Example E58 is a system comprising: at least one processor; at least one memory element; and an agent configured to: generate one or more streams of context information of the system for one or more events; execute a genetic program to produce an output stream of manipulated context information based, at least in part, on the one or more streams; apply entropy encoding to the output stream to generate an entropy rate; and communicate the entropy rate to a backend system to determine whether the system is an infected system.

In Example E59, the subject matter of Example E58 can optionally include the agent being further configured to detect one or more events on the system, wherein each of the one or more streams corresponds to a different one of the events.

In Example E60, the subject matter of any one of Examples E58 through E59 can optionally include the genetic program being configured to manipulate the one or more streams to produce the output stream of manipulated context information.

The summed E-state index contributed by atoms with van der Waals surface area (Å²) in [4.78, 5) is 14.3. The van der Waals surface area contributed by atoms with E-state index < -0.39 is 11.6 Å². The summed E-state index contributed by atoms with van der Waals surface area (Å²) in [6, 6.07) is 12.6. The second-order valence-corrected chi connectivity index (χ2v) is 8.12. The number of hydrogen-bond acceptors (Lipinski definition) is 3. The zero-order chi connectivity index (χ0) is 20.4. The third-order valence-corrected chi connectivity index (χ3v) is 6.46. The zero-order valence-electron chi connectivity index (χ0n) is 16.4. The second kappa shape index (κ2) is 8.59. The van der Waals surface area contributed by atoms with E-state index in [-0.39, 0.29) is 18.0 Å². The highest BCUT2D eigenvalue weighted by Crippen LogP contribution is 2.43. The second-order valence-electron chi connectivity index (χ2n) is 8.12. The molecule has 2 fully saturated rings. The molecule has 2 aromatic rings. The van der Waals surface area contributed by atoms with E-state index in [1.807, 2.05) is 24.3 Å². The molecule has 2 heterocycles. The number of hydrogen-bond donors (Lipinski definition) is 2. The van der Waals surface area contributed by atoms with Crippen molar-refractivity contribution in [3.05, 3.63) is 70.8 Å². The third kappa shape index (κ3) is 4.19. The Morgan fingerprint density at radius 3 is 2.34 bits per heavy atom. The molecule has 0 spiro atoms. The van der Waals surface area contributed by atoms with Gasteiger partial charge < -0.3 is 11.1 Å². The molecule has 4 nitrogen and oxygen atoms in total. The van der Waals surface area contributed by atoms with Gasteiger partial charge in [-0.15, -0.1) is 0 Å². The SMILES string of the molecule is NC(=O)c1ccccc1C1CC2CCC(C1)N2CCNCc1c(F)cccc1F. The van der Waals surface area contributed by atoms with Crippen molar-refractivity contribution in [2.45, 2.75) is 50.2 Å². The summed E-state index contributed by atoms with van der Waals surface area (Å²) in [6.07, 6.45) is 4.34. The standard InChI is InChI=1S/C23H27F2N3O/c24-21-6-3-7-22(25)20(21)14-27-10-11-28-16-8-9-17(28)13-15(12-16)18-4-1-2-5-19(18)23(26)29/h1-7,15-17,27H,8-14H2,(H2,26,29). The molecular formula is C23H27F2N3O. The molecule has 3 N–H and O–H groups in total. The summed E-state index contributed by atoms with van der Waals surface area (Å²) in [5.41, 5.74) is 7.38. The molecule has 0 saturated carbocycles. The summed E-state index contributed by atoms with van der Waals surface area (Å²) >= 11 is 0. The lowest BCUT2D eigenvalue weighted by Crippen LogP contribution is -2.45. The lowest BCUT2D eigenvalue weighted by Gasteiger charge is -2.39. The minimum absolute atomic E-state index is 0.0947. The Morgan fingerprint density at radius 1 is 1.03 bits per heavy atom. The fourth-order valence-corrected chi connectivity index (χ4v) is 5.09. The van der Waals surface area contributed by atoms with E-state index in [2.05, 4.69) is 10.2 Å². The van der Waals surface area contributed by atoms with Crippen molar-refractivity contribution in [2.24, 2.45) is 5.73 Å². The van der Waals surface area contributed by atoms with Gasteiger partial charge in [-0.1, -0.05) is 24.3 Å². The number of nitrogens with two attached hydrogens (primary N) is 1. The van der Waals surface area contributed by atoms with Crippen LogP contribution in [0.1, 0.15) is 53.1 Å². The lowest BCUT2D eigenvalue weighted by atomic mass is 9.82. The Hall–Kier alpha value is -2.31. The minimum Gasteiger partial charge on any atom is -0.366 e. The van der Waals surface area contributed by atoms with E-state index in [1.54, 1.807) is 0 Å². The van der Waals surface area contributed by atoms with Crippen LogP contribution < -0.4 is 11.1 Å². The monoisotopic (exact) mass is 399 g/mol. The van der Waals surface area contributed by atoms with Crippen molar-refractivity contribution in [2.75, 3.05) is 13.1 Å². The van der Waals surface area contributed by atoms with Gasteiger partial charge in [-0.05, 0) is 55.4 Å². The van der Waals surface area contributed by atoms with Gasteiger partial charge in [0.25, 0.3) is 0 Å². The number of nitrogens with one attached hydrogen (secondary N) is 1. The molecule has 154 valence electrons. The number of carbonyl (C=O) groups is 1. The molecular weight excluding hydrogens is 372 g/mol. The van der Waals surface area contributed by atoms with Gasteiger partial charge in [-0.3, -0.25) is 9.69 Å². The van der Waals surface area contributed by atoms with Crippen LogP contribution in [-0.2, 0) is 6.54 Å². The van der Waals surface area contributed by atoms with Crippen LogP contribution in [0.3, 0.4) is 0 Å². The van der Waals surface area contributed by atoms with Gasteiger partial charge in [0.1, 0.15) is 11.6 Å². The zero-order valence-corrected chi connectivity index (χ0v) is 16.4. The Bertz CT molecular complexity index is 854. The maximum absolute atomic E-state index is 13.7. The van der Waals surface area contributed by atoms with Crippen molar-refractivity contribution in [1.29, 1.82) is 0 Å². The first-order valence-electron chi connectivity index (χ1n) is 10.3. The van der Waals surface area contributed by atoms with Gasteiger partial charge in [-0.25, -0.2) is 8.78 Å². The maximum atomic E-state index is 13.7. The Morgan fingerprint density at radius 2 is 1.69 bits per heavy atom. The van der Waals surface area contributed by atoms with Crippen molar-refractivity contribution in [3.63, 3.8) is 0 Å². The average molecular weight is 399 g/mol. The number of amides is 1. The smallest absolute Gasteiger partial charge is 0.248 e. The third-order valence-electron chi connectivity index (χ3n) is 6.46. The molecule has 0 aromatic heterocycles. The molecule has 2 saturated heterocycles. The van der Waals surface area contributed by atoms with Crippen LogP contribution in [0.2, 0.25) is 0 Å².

In Example E61, the subject matter of Example E60 can optionally include the manipulation including performing at least one of deleting, sorting, adding, combining, and encrypting at least one context element of at least one of the streams.

In Example E62, the subject matter of any one of Examples E60 through E61 can optionally include the agent being further configured to receive a second genetic program to execute, wherein the second genetic program is configured to produce a new output stream by manipulating one or more new streams, wherein the manipulation of the one or more new streams is different than the manipulation of the other one or more streams.